“Table goods” (Polish: ekonomie, Latin: mensa regia, German: Tafelgüter) were crown lands, enterprises (e.g. salt mines), and other regalia (e.g. tariffs) separated from the state estates of the Polish-Lithuanian Commonwealth. It was from these resources the king maintained his court. Peter Collmer’s focus is on the functioning of the Polish-Lithuanian royal estates during the Polish-Saxon union, i.e., during the reign of two kings of German origin (the Wettins): Augustus II and Augustus III (1697–1763). In comparison to the last major study on this topic, written by Edward Stańczak in 1973, Collmer draws on a much greater number of source materials from “the Archiwum Kameralne” at the Central Archive of Historical Records in Warsaw (Poland) and Hauptstaatsarchiv in Dresden (Germany), and expanded his query to include the collections of the State Archive in Toruń (Poland). The work consists of a preface and six chapters divided into numerous subsections, a list of abbreviations and a currency conversion table, a source appendix, and an index of persons. The extensive bibliography includes works in Polish, German, English, French and Latin.
The author considers his research area as a special “Archipel” (pp. 14, 323) in the territory of the Commonwealth. Using this example, he aims to show the diversity of the country, and thus of all modern Europe, which he regards as a distinct zone of contact characterized by linguistic, religious and structural diversity, in which various cultures of government met. According to Collmer, the royal estate was transformed by the Wettins’ independent economy, influenced by German cameralism and Saxon practice, thus becoming the “embryo” of the modern bureaucracy and the modern state in Poland. Collmer also shows how important diversity was for the concepts of governance before the time of nationalism. Analyzing communication processes, he juxtaposes the history of the institution with an analysis of how conflicts between different actors were resolved pragmatically, often contrary to existing or imposed formal and legal norms.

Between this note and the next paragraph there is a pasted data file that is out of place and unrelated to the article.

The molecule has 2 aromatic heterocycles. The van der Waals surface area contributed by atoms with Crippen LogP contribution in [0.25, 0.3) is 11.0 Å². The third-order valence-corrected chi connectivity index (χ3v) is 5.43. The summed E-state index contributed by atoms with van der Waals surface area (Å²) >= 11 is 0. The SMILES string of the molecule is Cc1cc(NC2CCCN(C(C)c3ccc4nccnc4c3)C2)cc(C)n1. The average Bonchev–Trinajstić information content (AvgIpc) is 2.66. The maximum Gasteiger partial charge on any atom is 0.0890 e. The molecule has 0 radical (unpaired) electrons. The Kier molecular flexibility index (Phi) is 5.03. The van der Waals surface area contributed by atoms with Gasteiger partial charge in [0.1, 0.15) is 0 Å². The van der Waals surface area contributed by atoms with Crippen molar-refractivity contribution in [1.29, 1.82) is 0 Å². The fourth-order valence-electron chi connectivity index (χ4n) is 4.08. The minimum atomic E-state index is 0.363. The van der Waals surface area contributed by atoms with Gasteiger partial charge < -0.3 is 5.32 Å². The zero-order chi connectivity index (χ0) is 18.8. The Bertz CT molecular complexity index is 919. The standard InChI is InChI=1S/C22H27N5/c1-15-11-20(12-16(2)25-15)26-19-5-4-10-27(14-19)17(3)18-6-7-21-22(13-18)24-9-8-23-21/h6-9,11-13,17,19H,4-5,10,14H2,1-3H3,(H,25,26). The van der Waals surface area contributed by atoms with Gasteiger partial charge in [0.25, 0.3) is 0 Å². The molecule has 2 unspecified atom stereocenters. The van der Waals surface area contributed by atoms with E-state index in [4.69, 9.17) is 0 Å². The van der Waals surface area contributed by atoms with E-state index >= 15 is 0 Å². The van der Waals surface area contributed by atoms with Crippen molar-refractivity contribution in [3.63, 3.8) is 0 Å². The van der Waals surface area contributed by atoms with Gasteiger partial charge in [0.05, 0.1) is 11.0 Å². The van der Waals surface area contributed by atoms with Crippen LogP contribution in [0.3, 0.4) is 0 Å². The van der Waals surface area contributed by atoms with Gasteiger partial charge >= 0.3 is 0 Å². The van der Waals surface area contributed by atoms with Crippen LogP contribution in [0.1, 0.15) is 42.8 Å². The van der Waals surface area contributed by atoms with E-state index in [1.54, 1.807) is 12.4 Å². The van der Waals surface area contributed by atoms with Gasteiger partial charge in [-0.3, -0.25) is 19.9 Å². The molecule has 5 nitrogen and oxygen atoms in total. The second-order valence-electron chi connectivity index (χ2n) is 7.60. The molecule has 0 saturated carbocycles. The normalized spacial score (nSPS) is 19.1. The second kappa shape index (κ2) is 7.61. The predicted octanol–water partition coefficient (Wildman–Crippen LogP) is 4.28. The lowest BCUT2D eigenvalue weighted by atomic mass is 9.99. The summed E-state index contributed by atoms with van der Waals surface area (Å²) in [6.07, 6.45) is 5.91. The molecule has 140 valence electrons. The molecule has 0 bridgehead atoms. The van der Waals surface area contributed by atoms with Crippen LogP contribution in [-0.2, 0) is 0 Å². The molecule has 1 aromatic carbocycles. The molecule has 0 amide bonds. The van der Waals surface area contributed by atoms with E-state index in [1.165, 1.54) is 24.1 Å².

Chapter I provides an overview of research within the boundary zone between economic and cultural history. In this context, the author explains why he chose something that looks like a peripheral problem of European and even Polish history. He argues that the state-building process (Staatsbildungsprozess) or, to put it more precisely, the attempt to build modern statehood in the territory of the Polish-Lithuanian state, can be observed more closely using this “small” topic. He points to the possibility of observing lines of development and areas of tension, or the intertwining, of state power and governance with the traditions of the local nobility culture. Mensa regia was not only a source from which the king obtained his funds for his court, but an area in which the king clashed with the nobility—the managers of the estates or their neighbors. It was a place of multicultural contact, characteristic of the diverse Polish society. “Diversity” (Vielfalt) is therefore one of the most important terms used in the work.